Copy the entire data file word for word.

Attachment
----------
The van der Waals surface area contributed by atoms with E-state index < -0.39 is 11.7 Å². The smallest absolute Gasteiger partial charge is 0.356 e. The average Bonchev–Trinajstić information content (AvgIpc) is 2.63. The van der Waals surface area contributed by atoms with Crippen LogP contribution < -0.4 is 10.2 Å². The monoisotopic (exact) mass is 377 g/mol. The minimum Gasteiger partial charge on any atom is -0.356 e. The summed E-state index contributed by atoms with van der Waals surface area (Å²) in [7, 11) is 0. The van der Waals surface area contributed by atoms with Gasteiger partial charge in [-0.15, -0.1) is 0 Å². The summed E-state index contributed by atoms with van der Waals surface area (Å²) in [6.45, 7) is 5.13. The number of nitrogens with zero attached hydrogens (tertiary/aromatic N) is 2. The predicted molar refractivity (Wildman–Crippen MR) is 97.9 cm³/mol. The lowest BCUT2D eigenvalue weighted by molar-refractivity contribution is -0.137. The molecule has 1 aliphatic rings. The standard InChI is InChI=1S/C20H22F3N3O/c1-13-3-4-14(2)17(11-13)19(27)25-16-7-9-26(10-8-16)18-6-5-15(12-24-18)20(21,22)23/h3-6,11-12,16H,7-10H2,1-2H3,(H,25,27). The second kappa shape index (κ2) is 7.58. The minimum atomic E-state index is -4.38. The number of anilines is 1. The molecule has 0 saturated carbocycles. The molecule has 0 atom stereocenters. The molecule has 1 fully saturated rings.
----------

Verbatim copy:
The van der Waals surface area contributed by atoms with E-state index < -0.39 is 11.7 Å². The smallest absolute Gasteiger partial charge is 0.356 e. The average Bonchev–Trinajstić information content (AvgIpc) is 2.63. The van der Waals surface area contributed by atoms with Crippen LogP contribution < -0.4 is 10.2 Å². The monoisotopic (exact) mass is 377 g/mol. The minimum Gasteiger partial charge on any atom is -0.356 e. The summed E-state index contributed by atoms with van der Waals surface area (Å²) in [7, 11) is 0. The van der Waals surface area contributed by atoms with Gasteiger partial charge in [-0.15, -0.1) is 0 Å². The summed E-state index contributed by atoms with van der Waals surface area (Å²) in [6.45, 7) is 5.13. The number of nitrogens with zero attached hydrogens (tertiary/aromatic N) is 2. The predicted molar refractivity (Wildman–Crippen MR) is 97.9 cm³/mol. The lowest BCUT2D eigenvalue weighted by molar-refractivity contribution is -0.137. The molecule has 1 aliphatic rings. The standard InChI is InChI=1S/C20H22F3N3O/c1-13-3-4-14(2)17(11-13)19(27)25-16-7-9-26(10-8-16)18-6-5-15(12-24-18)20(21,22)23/h3-6,11-12,16H,7-10H2,1-2H3,(H,25,27). The second kappa shape index (κ2) is 7.58. The minimum atomic E-state index is -4.38. The number of anilines is 1. The molecule has 0 saturated carbocycles. The molecule has 0 atom stereocenters. The molecule has 1 fully saturated rings.